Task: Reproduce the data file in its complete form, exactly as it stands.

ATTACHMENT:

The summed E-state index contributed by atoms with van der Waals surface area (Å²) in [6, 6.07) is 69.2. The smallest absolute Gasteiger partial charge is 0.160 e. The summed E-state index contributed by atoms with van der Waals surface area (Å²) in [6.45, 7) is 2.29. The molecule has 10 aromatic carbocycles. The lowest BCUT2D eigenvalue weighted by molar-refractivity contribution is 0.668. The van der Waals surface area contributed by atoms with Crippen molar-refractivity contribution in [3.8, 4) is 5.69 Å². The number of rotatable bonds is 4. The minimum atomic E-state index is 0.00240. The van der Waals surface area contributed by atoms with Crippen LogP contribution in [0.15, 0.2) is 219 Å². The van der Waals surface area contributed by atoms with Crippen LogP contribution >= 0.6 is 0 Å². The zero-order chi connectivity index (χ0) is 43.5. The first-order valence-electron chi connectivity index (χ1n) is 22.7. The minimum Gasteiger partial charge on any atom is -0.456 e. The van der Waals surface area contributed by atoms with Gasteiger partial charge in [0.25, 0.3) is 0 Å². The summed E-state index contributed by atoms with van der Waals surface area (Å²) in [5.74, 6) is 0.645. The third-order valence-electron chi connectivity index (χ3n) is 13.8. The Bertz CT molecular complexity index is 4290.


The summed E-state index contributed by atoms with van der Waals surface area (Å²) in [6, 6.07) is 69.2. The smallest absolute Gasteiger partial charge is 0.160 e. The summed E-state index contributed by atoms with van der Waals surface area (Å²) in [6.45, 7) is 2.29. The molecule has 10 aromatic carbocycles. The lowest BCUT2D eigenvalue weighted by molar-refractivity contribution is 0.668. The van der Waals surface area contributed by atoms with Crippen molar-refractivity contribution in [3.8, 4) is 5.69 Å². The number of rotatable bonds is 4. The minimum atomic E-state index is 0.00240. The van der Waals surface area contributed by atoms with Crippen LogP contribution in [0.15, 0.2) is 219 Å². The van der Waals surface area contributed by atoms with Crippen LogP contribution >= 0.6 is 0 Å². The zero-order chi connectivity index (χ0) is 43.5. The first-order valence-electron chi connectivity index (χ1n) is 22.7. The minimum Gasteiger partial charge on any atom is -0.456 e. The van der Waals surface area contributed by atoms with Gasteiger partial charge in [0.25, 0.3) is 0 Å². The summed E-state index contributed by atoms with van der Waals surface area (Å²) in [5.74, 6) is 0.645. The third-order valence-electron chi connectivity index (χ3n) is 13.8. The Bertz CT molecular complexity index is 4290.